Index ← 2509 CFJ 2510 2511 → text
==============================  CFJ 2510  ==============================

    It is POSSIBLE to enact a power-3 rule reading in part {This rule
    takes precedence over all other rules with which it conflicts.}

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Caller:                                 scshunt

Judge:                                  root
Judgement:                              


Judge:                                  ais523
Judgement:                              TRUE

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History:

Called by scshunt:                      07 May 2009 00:08:59 GMT
Assigned to root:                       08 May 2009 06:11:06 GMT
root recused:                           17 May 2009 21:31:40 GMT
Assigned to ais523:                     17 May 2009 21:38:44 GMT
Judged TRUE by ais523:                  22 May 2009 21:21:35 GMT

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Caller's Arguments:

I each case, it is possible that Rule 1482 makes the supposed changes
impossible. Depending on whether 1482 applies based on the current state
of the ruleset or the potential state of the ruleset, the answers may
well be different. If the judge wishes me to explain in more detail, e's
free to ask; but I'm having a hard time getting it down right now, so
I'll defer explanation.

I think the answers are FALSE to all but the second, which is TRUE.

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Gratuitous Arguments by G.:

When talking about what is possible by changing the rules anything can
change.  These should all be TRUE, as it is possible to remove the
blocking section of R1482 (removing it would not in itself change
precedence so it doesn't block its own removal) and then enact any of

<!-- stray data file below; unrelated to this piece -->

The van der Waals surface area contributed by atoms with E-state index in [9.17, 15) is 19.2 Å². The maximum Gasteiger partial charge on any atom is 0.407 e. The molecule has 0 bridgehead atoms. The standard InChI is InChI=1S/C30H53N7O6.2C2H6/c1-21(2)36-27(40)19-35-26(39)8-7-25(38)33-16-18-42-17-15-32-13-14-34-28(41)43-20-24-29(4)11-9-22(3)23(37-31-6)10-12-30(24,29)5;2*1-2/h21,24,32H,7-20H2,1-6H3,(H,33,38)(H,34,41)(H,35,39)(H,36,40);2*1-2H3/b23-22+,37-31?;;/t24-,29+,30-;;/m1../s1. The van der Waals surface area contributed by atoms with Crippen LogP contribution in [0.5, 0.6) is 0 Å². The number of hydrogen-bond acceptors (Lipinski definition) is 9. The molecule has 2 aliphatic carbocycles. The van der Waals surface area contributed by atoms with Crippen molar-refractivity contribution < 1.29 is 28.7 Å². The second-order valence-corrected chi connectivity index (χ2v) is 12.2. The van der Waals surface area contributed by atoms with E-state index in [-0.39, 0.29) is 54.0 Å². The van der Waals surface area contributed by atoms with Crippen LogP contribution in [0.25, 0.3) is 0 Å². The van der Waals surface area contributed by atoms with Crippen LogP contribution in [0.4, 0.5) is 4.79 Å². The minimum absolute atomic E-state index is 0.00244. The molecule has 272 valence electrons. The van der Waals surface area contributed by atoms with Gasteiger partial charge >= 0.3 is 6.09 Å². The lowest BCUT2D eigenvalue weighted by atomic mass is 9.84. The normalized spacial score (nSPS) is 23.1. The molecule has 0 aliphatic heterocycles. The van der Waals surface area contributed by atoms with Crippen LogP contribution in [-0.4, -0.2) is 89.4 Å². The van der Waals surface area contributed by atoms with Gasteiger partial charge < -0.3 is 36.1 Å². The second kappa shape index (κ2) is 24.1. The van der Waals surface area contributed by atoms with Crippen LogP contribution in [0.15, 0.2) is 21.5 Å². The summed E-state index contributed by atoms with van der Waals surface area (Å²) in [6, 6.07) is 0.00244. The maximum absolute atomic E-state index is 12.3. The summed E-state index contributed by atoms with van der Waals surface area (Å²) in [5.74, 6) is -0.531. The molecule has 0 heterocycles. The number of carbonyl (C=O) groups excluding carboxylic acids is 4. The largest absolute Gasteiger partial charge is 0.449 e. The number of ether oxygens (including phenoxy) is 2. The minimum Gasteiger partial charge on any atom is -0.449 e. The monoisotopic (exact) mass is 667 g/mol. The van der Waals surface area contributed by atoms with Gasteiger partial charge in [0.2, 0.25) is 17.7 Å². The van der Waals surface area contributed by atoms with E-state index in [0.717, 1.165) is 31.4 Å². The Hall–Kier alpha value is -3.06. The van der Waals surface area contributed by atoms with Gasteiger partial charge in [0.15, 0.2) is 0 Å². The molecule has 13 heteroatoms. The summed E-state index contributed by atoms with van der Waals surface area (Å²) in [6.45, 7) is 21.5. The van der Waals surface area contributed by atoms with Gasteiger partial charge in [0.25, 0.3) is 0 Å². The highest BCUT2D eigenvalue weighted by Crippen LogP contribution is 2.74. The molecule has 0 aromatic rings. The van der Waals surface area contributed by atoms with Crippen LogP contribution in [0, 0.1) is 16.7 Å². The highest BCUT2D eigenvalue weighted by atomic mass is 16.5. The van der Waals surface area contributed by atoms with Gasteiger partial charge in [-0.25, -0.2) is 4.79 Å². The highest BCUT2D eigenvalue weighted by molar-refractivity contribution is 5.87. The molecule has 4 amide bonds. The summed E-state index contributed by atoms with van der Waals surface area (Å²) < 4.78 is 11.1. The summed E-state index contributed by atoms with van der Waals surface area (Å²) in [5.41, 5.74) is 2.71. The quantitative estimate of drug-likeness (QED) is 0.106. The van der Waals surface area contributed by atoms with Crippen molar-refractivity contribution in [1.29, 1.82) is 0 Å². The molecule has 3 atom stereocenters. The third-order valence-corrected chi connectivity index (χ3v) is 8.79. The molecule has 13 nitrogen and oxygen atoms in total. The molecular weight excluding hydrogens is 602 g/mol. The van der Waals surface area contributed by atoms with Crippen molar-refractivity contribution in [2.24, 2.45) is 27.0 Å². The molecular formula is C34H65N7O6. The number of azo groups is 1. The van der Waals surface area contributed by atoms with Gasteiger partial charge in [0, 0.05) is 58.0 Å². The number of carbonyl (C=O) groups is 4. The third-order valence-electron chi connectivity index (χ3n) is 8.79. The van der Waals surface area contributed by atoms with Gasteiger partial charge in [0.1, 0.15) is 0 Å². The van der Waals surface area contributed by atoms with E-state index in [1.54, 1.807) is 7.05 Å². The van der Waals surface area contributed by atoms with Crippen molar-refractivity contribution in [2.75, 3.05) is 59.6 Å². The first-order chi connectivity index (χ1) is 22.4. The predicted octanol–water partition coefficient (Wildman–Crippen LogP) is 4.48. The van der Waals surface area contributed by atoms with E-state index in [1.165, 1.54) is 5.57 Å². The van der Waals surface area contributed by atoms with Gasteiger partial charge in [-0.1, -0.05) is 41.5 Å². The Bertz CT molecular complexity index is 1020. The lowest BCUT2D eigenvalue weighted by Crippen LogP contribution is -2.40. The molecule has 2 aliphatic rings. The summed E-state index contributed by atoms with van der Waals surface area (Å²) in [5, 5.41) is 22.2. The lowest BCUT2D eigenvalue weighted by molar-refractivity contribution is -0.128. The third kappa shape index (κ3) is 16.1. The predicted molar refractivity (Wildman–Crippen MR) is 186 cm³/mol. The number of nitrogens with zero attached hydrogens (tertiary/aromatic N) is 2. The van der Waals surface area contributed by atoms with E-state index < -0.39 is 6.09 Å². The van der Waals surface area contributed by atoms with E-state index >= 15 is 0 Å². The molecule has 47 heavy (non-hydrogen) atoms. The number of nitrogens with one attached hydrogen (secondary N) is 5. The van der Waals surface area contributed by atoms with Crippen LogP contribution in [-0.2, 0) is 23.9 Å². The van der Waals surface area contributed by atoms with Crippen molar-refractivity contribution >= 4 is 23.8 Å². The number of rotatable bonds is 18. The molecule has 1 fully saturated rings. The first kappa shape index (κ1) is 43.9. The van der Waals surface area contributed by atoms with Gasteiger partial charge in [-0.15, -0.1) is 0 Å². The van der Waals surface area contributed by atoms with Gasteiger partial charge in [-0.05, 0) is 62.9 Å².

these within the same proposal.

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Gratuitous Arguments by scshunt:

The possibility or illegality of an action cannot take into
consideration the ability to change the rules or else all such inquiries
would be TRUE - it is referring just to the ability to do that precise
action.

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Judge ais523's Arguments:

These are only of academic interest now we've changed the rules, but:

First, I note that Goethe's technicality is correct, in that the
proposal in question has various ways to work around the precedence
freeze and satisfy the statement of the CFJ. Therefore, I judge CFJs
2507-2510 all TRUE on a technicality. Now, for the essence behind the
questions.

The essence of these cases is what "takes precedence" means. In
particular, is the rule attempting to invoke the definition in the old
R1030, to influence the equal-priority without having any legal force,
or not? Unfortunately, although it fits a best-interest-of-the-game
argument, I don't see how a portion of a rule claiming to take
precedence over another can have no legal effect in itself (specifying
something non-legally-binding in order to trigger things in other
rules); a mechanism for doing something like that certainly could have
been added to the ruleset, but it wasn't. A legally binding claim to
take precedence over other rules, therefore, is likely to cause problems
with the old R1482.

There are two possible ways that such proposals could succeed; if there
was actually no conflict (so R1482 did not block the change), or if the
proposal somehow managed to gain precedence over R1482 (a strange loop,
given that R1482 itself defined precedence).

The rule that allows proposals to do anything is rule 106. It doesn't
claim to take precedence over anything but another rule which would
permit a proposal to take effect, and no rules did so at the time;